22 August 2022 · Global Partnership for Zero Leprosy

Leaders from Cambodia’s National Leprosy Programme reflect on their new strategic plan

Dr. Lay Sambath is the Chief Information Officer of the National Programme for Leprosy Control (NLEP) and Director of the National Center for Tuberculosis and Leprosy Control (CENAT). Mr. So Visal is a staff member of Cambodia’s National Leprosy Programme and a physical therapist.

What will the Zero Leprosy Action Plan help Cambodia achieve?

Mr. So Visal: Since 2015, most leprosy activities have been supported by partner organizations. The government has limited funds for leprosy activities. This partnership with GPZL has been important in revitalizing the program to reach the last mile in leprosy elimination in Cambodia. The Zero Leprosy Action Plan is evidence that we can show to the Ministry of Health (MoH). We have a plan to implement activities that will eliminate leprosy. It helps us draw attention toward the goal of ending leprosy in Cambodia and provides direction for the National Leprosy Programme, known as NLEP. The plan also shows the strengths and weaknesses of NLEP so that we can better implement the activities. 

Dr. Sambath: The creation of Cambodia’s Zero Leprosy Action Plan involved GPZL, WHO, and many other partners. This collaboration is good for Cambodia. Previously, NLEP has found it challenging to receive commitments from the higher levels of government. Now we can submit this strategic plan to receive funding.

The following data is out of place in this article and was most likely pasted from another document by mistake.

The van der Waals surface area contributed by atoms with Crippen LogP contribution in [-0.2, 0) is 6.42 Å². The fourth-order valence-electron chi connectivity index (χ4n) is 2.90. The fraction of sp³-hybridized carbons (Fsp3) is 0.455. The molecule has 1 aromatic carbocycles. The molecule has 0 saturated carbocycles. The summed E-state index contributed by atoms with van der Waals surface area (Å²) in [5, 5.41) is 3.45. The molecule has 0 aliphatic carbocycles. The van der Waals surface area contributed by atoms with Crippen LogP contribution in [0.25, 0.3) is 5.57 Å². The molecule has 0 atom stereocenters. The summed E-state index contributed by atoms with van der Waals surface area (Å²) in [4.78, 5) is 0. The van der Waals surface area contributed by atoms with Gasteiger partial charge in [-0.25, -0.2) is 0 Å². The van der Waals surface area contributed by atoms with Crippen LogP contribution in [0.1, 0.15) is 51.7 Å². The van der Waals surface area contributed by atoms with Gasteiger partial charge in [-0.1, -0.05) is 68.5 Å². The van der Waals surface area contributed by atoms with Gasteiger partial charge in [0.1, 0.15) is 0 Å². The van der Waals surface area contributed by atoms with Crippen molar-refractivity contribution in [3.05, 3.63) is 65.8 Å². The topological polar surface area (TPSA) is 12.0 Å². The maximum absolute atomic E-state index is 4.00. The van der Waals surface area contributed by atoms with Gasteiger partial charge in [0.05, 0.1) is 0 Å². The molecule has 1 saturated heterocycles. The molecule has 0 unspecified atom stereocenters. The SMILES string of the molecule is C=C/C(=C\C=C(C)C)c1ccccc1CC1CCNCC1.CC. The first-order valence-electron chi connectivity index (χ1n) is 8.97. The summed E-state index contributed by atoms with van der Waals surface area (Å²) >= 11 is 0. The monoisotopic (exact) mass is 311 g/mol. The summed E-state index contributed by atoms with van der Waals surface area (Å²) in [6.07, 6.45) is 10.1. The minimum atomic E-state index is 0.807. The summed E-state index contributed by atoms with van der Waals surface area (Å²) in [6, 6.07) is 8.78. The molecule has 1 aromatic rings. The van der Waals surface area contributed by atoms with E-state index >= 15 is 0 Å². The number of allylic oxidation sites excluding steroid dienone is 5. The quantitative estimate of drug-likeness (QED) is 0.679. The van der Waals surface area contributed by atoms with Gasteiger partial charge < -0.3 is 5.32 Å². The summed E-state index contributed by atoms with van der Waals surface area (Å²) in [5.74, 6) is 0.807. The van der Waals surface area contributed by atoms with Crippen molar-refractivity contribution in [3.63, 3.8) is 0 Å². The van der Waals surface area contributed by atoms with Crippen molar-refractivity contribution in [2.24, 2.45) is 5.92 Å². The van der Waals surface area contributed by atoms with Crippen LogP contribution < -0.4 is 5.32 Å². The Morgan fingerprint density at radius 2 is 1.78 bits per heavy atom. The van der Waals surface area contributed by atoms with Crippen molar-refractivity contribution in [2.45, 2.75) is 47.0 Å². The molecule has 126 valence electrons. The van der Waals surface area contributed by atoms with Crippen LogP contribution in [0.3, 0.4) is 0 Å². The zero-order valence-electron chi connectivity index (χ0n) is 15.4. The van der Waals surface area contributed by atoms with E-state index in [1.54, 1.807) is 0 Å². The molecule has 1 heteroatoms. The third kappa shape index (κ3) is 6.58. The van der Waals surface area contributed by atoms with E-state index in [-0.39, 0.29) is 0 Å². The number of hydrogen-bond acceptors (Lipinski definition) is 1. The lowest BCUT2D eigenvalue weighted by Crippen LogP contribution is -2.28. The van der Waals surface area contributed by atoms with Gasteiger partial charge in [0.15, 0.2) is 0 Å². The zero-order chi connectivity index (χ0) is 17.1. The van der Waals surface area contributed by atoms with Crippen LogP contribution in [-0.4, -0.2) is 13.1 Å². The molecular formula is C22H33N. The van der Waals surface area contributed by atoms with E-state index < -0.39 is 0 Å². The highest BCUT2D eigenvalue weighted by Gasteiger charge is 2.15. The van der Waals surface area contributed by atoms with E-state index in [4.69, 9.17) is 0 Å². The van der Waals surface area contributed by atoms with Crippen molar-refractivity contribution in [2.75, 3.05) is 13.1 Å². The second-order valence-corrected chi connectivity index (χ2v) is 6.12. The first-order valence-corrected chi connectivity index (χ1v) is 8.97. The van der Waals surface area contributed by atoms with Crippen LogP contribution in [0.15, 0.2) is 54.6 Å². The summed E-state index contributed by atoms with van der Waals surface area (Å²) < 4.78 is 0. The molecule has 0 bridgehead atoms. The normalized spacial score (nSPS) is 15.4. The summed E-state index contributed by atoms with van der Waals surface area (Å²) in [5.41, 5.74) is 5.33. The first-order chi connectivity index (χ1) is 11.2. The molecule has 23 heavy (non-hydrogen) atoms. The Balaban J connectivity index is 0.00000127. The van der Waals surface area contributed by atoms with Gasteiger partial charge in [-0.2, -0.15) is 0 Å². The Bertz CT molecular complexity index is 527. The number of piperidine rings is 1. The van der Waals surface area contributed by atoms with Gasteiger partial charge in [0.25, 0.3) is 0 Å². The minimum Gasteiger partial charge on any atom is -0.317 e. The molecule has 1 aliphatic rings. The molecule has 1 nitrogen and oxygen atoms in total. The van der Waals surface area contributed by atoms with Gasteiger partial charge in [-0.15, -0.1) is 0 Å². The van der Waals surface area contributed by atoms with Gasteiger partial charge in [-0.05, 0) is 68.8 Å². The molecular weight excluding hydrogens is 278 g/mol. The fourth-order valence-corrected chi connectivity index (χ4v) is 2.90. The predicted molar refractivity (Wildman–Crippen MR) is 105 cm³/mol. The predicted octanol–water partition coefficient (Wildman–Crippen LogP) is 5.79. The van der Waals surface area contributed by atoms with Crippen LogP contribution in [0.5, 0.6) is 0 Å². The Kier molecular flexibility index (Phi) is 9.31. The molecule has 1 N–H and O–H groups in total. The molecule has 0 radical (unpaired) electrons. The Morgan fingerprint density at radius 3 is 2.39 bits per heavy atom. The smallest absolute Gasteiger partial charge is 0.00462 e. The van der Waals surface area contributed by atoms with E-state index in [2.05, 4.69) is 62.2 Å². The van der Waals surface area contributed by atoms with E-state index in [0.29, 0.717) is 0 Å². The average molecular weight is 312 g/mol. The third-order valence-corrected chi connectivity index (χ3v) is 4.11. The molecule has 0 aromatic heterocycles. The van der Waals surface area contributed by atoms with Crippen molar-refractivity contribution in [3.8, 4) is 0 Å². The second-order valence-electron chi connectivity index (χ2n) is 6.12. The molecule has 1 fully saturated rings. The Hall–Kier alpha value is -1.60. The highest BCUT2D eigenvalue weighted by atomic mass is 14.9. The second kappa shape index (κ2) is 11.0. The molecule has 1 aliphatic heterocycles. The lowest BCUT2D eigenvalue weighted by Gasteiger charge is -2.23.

What challenges were identified in the country review? How are those challenges addressed in the Zero Leprosy Roadmap and Action Plan? 

Mr. So Visal: Challenges include a historically limited political commitment to support national leprosy programming, low awareness of leprosy among people living in remote areas and limited collaboration between the Ministry of Health and the Ministry of Social Affairs. The leprosy rehabilitation center, which is incomplete, is an example of this need for collaboration between ministries. We also saw disparities in how different populations are affected by leprosy, including migrants, minorities, and women. We are concentrating on improving case detection among these populations. That is a priority of our Zero Leprosy Roadmap.

Dr. Sambath: Another challenge is staff limitations. Our program has been impacted by low budgets, COVID-19, and other factors over the past two-to-three years.

How did persons affected by leprosy contribute to the action plan?

Mr. So Visal: We invited Cambodia Leprosy Association members to the stakeholder meeting. We included persons affected by leprosy who have disabilities and those who are currently undergoing treatment. We asked them for comments and suggestions to inform the Zero Leprosy Roadmap and Action Plan. Many persons affected were interviewed to finalize the plans.

Dr. Sambath: Persons affected know a lot about the disease and can educate others on stigma and disability. When we work alongside persons affected, I think eliminating leprosy in Cambodia by 2030 is possible.

How is Cambodia making progress toward achieving zero leprosy?

Mr. So Visal: Currently, NLEP is preparing the Zero Leprosy Roadmap and Action Plan for the MoH to review and provide feedback. Then, a minister will be able to validate the documents. We hope that the plan will get the attention of the government and our partners so that we will have some resources to implement the plan. We hope that this will not only be the official plan for Cambodia but will also serve as an example for similar countries with low levels of leprosy endemicity. 

Dr. Sambath: We are making progress in gaining political commitment and support for the Zero Leprosy Action Plan. We have also progressed in how we collaborate with partners and persons affected in each activity.